Since 2011, we have conducted three major scientific experiments at Shelly Beach (Central Coast), North Cronulla Beach and Bulli Beach involving GPS drifters to measure rip current flow and GPSequipped swimmers to test out the stay afloat/swim parallel escape strategies. We also conducted three big experiments at Bondi Beach and another at Whale Beach where we seeded the entire beach with drifters to understand rip flow behaviour a little better. At the same time we wanted to learn more about the people who are actually caught in rip currents. Who were they, what did they know about rips, how did they get caught, how did they react and how did they get out? So we developed an online survey for "rip current survivors" and to date have over 1000 responses. We have also interviewed over 100 people about their experiences to gain better insights. Last year, we extended the project to survey lifeguards and lifesavers themselves about their experiences rescuing people from rips and we have over 400 responses.

Have your say

Rip Workshop in February The ARC Linkage Project on swimmer behaviour in rip currents, a collaboration between UNSW and SLSA, is in the final year of its three year duration. The project team will be holding a workshop to discuss the outcomes of the research and begin the process of translating the evidence into action on Friday 28 February 2014, in Sydney. All interested stakeholders are invited to attend, please RSVP by contacting Anthony Bradstreet, SLSA Coastal Safety Manager on abradstreet@slsa.asn.au or calling (02) 9215 8000.

lifeguard magazine 33


Industry collaboration has been the key

The challenge lies ahead

The professional lifeguards with their jet skis and logistical support on the beach were amazing, as were the lifeguards and lifesavers who helped us putting and pulling equipment in and out of the surf.

We also need to increase our focus on prevention and rip avoidance. Swimming between the flags is great, but we all know that people will always swim outside of the flags and on unpatrolled beaches.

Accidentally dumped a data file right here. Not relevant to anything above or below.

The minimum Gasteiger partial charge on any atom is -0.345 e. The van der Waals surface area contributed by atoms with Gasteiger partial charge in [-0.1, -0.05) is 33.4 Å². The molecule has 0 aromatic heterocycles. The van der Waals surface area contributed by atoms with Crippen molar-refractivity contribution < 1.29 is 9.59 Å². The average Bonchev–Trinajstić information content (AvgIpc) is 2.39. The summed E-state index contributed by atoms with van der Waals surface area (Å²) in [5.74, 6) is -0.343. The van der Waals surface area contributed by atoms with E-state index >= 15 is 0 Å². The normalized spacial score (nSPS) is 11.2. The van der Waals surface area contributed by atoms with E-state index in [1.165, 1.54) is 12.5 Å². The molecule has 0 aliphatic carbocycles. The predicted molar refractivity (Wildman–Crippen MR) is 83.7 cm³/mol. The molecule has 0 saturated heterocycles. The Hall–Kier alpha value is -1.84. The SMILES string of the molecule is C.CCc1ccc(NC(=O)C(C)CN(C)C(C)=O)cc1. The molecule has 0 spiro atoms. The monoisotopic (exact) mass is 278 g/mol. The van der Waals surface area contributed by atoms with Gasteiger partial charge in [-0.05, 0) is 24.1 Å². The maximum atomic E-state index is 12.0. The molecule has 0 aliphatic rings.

Both SLSA and APOLA helped enormously in the development and distribution of the surveys. I want to thank everyone who was involved in this research because it is state of the art and unlikely to be repeated again.

My personal opinion is that we have to teach people to understand more about rips and how to spot them. People tell me it’s impossible to do this. Maybe it is, but rips are visual features, there’s no reason why we can’t use this to our advantage in our education approaches and we have research to show that people can learn how to spot rips. At the very least we can increase people’s awareness of the danger of rips so they think twice before going in for a swim and have extra motivation to swim on patrolled beaches between the flags.

So we’ve got a ton of data and we’re slowly getting through it all, but I want to emphasise one important point. None of this would have been possible without the collaboration of so many people and organisations: SLSA, APOLA, council lifeguards (Wyong, Waverley, Sutherland Shire, Wollongong) and the ALS.

If there’s one constant, it’s that rips are dynamic

What have we found? Our rip experiments showed that while some rips circulate almost all the time, others don’t, particularly headland rips. Both floating and swimming parallel worked in some rips, but in other situations floating resulted in a lot of people heading pretty far offshore. Sometimes swimming parallel didn’t work because of the presence of alongshore currents. It may sound obvious, but rips are complex. Rip flow behaviour varies between rips on the same beach, between different types of rips, and even within the same rip over minutes and hours. Rip escape strategies are equally complex. What may work in one rip won’t work in the rip 100m up the beach. What is pretty clear is that there is no single "silver bullet" escape message that will apply to all rips all of the time.

What were they thinking?!

Our surveys and interviews also clearly show that it doesn’t matter how experienced people are when they get stuck in a rip, everything they know pretty much goes out the window as they start to panic. While most people have heard of the swim parallel message, not many are familiar with the stay afloat message and most people aren’t completely comfortable with the idea of floating.

34 lifeguard magazine

While there’s lots more to do, it’s pretty obvious we have a big challenge on our hands. Somehow we need to communicate that perhaps a combined approach to escaping a rip involving floating/ swimming/ signalling for help and at the same time avoiding panic is the way to go. But how do we do that?

The research project we did involved a lot of collaboration between different organisations and has been massively successful. The only way we can translate our results into real world outcomes is to have continued collaboration. We may never all be on the same page, but if we don’t at least work together, nothing will be achieved and people will keep drowning in rips in unacceptable numbers.